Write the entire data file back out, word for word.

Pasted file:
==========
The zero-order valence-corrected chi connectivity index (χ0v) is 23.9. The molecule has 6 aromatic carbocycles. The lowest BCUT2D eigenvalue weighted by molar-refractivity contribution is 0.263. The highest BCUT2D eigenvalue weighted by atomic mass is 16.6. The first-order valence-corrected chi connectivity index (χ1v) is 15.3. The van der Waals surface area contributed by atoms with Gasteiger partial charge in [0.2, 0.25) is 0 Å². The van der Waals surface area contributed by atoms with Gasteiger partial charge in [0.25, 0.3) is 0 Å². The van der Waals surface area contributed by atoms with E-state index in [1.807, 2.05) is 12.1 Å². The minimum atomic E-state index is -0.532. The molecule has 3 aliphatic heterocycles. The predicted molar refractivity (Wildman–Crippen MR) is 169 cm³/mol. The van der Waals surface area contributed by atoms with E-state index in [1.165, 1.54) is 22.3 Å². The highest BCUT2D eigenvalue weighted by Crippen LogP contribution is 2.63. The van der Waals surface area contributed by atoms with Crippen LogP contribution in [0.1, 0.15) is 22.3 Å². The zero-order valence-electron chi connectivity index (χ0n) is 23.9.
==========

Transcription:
The zero-order valence-corrected chi connectivity index (χ0v) is 23.9. The molecule has 6 aromatic carbocycles. The lowest BCUT2D eigenvalue weighted by molar-refractivity contribution is 0.263. The highest BCUT2D eigenvalue weighted by atomic mass is 16.6. The first-order valence-corrected chi connectivity index (χ1v) is 15.3. The van der Waals surface area contributed by atoms with Gasteiger partial charge in [0.2, 0.25) is 0 Å². The van der Waals surface area contributed by atoms with Gasteiger partial charge in [0.25, 0.3) is 0 Å². The van der Waals surface area contributed by atoms with E-state index in [1.807, 2.05) is 12.1 Å². The minimum atomic E-state index is -0.532. The molecule has 3 aliphatic heterocycles. The predicted molar refractivity (Wildman–Crippen MR) is 169 cm³/mol. The van der Waals surface area contributed by atoms with E-state index in [1.165, 1.54) is 22.3 Å². The highest BCUT2D eigenvalue weighted by Crippen LogP contribution is 2.63. The van der Waals surface area contributed by atoms with Crippen LogP contribution in [0.1, 0.15) is 22.3 Å². The zero-order valence-electron chi connectivity index (χ0n) is 23.9.